Notice I used the word “how”. I don’t know how to write; not, I don’t know what to write.

Amazing as it sounds to you and seems to me, that is the truth. I don’t know how to write fiction these days. Yes, I know all about prompts and free-writing and journaling. I’ve written about many of those creativity stimulants on this blog and elsewhere. I know the rules of writing. I know how to pre-plan and how to write by the seat-of-my-pants.

But knowledge isn’t translating to productivity.

At least right now.

And it’s been very frustrating.

A Ray of Light

Up until a few days ago, I was mired in frustration, as well as the desert. I wanted to write. I knew I should be writing. But writing was like beating my head against the wall. Not only was I not getting anything done; I was giving myself a headache!

Then I heard Alistair Begg talking about how God uses our limitations, handicaps, and shortcomings to make us more useful. He cited the Apostle Paul and that man’s prayers for relief from a thorn in the flesh. God said “no”. But God also used that thorn to make the apostle an effective minister of the gospel.

I’m no Apostle Paul, but I wondered at once if this dry spell might be God’s way of getting my attention. If I’ve been putting too much stock in my ability to come up with new ideas or produce high word counts, then I haven’t been giving credit where credit is due. After all, I wouldn’t be able to write at all without the gift of God in the first place. How like Him to play the part of a loving parent and ground me!

To some of you, that might seem like a hardline to take. It lifted a huge weight off my shoulders. I realized that I do want to accomplish things that are not my responsibility to accomplish. I also realized that until I get things into the right perspective, it may be a while before I can put two words of fiction together.

But there’s also the realization that this may be a time during which God is preparing me for something I can’t begin to imagine.

That puts the whole desert thing into a different perspective. It becomes not a curse but a blessing; maybe even a time of refreshment.

Conclusion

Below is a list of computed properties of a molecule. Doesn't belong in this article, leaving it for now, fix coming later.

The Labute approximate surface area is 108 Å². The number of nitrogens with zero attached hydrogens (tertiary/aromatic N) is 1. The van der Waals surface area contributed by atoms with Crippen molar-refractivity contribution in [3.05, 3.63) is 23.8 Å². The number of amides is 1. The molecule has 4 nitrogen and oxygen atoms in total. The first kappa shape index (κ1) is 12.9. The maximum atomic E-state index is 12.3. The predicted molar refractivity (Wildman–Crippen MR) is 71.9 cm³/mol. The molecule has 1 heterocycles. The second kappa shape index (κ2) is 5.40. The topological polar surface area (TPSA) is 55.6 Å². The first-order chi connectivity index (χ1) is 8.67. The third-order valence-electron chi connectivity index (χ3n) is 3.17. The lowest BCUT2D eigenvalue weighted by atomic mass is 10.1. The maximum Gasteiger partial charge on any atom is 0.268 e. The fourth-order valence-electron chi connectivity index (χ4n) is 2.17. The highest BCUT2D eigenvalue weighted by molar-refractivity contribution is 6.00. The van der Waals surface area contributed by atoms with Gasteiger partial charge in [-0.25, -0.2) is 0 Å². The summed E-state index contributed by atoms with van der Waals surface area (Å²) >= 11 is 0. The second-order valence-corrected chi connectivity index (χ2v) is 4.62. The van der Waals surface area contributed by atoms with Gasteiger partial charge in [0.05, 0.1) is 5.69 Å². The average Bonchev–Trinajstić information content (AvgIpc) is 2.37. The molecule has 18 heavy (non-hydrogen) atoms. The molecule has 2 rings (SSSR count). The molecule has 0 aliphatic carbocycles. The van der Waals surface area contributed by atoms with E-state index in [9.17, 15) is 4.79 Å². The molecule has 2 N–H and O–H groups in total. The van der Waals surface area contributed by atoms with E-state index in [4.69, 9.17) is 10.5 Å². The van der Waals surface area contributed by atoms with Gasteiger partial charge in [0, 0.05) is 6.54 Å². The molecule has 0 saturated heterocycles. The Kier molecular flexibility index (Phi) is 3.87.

I can’t tell you how to deal with your own desert times. At this point, I don’t even know how I’ll deal with mine.

But I know that if I’m having this kind of desert experience right now, others of my fellow writers are also experiencing it, have experienced it, or will experience it. Maybe even you.

And maybe I can encourage you by sharing my desert. No two of us are alike, so no two of us will experience desert times in the same ways.

But there is hope. All you have to do is endure to the end.

Tweet It!

Daily Writing Exercises 2015

Drawing of Poinsettia

Most people know artists sketch, draw, and paint from life. It’s not uncommon to see artists sketching or painting scenes of all types, sometimes in all kinds of weather. Subjects are chosen because they present interesting compositions, color schemes, subjects or for some other reason that catches the artist’s eye.

Why not try something like that with writing?

A few weeks ago, good friend and fellow blogger at Indie Plot Twist, Danielle Hanna, ran an excellent series on Journaling to Become a Better Writer. Read the first post, Recognizing a Story Worth Telling  here.

One of the themes Danielle used throughout that four-part series was the idea of writers taking a page from the artist’s handbook by doing life sketches.

I’ve been a serious (as in getting-paid-for-what-I-do) artist for a lot longer than I’ve been a serious writer, but I’ve never made this connection before. It appealed to me immediately and when I was setting goals for 2015, I decided to give it a try.

With a twist.

For 15 minutes each day, I’m going to write a life sketch. The guidelines are pretty simple (I like simple).